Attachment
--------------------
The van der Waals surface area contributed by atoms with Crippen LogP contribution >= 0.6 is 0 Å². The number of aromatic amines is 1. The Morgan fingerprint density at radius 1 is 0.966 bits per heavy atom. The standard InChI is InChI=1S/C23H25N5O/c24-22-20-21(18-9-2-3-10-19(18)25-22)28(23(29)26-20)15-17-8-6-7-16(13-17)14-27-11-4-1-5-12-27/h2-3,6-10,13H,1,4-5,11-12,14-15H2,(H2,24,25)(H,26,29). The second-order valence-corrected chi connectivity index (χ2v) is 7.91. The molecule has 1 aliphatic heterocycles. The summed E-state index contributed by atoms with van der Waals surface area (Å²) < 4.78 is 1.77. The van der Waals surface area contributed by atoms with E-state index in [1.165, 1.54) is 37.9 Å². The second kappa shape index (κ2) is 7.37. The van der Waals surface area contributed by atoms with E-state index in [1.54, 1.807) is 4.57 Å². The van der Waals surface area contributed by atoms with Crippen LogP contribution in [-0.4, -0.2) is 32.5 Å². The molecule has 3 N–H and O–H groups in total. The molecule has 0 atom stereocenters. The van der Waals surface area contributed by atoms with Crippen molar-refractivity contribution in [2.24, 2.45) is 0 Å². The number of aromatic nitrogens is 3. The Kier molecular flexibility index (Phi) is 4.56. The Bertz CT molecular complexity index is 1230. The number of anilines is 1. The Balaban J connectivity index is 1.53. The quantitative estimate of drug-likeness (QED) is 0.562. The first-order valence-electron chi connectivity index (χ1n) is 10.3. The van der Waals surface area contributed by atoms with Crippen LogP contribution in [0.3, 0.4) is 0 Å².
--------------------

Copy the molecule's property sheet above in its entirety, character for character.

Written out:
The van der Waals surface area contributed by atoms with Crippen LogP contribution >= 0.6 is 0 Å². The number of aromatic amines is 1. The Morgan fingerprint density at radius 1 is 0.966 bits per heavy atom. The standard InChI is InChI=1S/C23H25N5O/c24-22-20-21(18-9-2-3-10-19(18)25-22)28(23(29)26-20)15-17-8-6-7-16(13-17)14-27-11-4-1-5-12-27/h2-3,6-10,13H,1,4-5,11-12,14-15H2,(H2,24,25)(H,26,29). The second-order valence-corrected chi connectivity index (χ2v) is 7.91. The molecule has 1 aliphatic heterocycles. The summed E-state index contributed by atoms with van der Waals surface area (Å²) < 4.78 is 1.77. The van der Waals surface area contributed by atoms with E-state index in [1.165, 1.54) is 37.9 Å². The second kappa shape index (κ2) is 7.37. The van der Waals surface area contributed by atoms with E-state index in [1.54, 1.807) is 4.57 Å². The van der Waals surface area contributed by atoms with Crippen LogP contribution in [-0.4, -0.2) is 32.5 Å². The molecule has 3 N–H and O–H groups in total. The molecule has 0 atom stereocenters. The van der Waals surface area contributed by atoms with Crippen molar-refractivity contribution in [2.24, 2.45) is 0 Å². The number of aromatic nitrogens is 3. The Kier molecular flexibility index (Phi) is 4.56. The Bertz CT molecular complexity index is 1230. The number of anilines is 1. The Balaban J connectivity index is 1.53. The quantitative estimate of drug-likeness (QED) is 0.562. The first-order valence-electron chi connectivity index (χ1n) is 10.3. The van der Waals surface area contributed by atoms with Crippen LogP contribution in [0.3, 0.4) is 0 Å².